Bloomberg News

Better Land, Water Management Needed to Fight Hunger, Group Says

October 11, 2012

Smarter use of land, water and energy is needed for the world to continue to make gains against hunger, the International Food Policy Research Institute said today as it released its annual Global Hunger Index.

The gauge shows 20 countries with levels of hunger that are “extremely alarming” or “alarming,” down from 26 last year and 43 in 1990 when the institute began compiling the index. Burundi, Eritrea and Haiti scored the worst, while the Democratic Republic of Congo, a perennial poor performer, didn’t have enough data to be ranked. The bulk of low-scoring countries are in sub-Saharan Africa and South Asia.

“Demographic changes, rising incomes and associated consumption patterns, and climate change, alongside persistent poverty and inadequate policies and institutions, are all placing serious pressure on natural resources,” the Institute said in the report. “There is enough planet for all of us -- if we don’t waste it.”

The worst U.S. drought in more than 50 years pushed the price of corn, the country’s most valuable crop, to a record $8.49 a bushel in August. Soybeans reached an all-time high last month while wheat touched its highest levels since 2008 in July. World food prices saw their biggest monthly increase since 2009 in July and are up 2.4 percent for the year.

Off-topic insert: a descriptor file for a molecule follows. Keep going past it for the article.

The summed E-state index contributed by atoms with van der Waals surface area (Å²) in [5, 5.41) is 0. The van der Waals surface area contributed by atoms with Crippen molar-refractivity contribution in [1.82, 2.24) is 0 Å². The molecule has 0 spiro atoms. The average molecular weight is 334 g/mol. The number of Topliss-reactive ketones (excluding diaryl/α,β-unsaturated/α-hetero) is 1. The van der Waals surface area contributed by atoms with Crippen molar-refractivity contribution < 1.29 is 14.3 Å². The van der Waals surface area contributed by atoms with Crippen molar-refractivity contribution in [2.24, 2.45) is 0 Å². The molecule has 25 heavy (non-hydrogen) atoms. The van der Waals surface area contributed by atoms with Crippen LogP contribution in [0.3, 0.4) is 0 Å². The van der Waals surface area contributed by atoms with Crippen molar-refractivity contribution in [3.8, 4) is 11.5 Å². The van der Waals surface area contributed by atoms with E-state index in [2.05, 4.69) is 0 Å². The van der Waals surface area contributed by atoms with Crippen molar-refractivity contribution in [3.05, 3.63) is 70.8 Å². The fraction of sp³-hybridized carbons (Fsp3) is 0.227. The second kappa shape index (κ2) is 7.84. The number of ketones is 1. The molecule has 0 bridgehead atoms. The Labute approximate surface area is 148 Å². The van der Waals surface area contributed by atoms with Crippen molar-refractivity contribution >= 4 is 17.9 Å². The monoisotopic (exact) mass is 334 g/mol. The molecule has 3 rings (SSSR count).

Food Riots

The higher prices have destabilized family food budgets and increased hunger over the past five years. A 40 percent run-up in global costs pushed as many as 150 million people into extreme poverty in 2007 and 2008, while record-high prices in 2011 touched off food riots in North Africa and the Middle East, the report said.

Spending on agricultural research needs to increase, focusing on investments that reduce hunger and malnutrition, such as in better-yielding seeds and education for women, which lowers birth rates, the institute said in the report.

“Eradicating hunger in the near and medium term is a complex, multifaceted challenge,” the report said.

The most progress in reducing hunger since 1990 has been in Angola, Bangladesh, Ethiopia, Malawi, Nicaragua, Niger and Vietnam, according to the report. The index is calculated using the proportion of a country’s population that is undernourished, the prevalence of underweight children and the child mortality rate, with a focus on developing nations.

Concern Worldwide and Welthungerhilfe, two other anti- hunger organizations, collaborated in publishing the report.

To contact the reporter on this story: Alan Bjerga in Washington at abjerga@bloomberg.net.

To contact the editor responsible for this story: Steve Stroth at sstroth@bloomberg.net.


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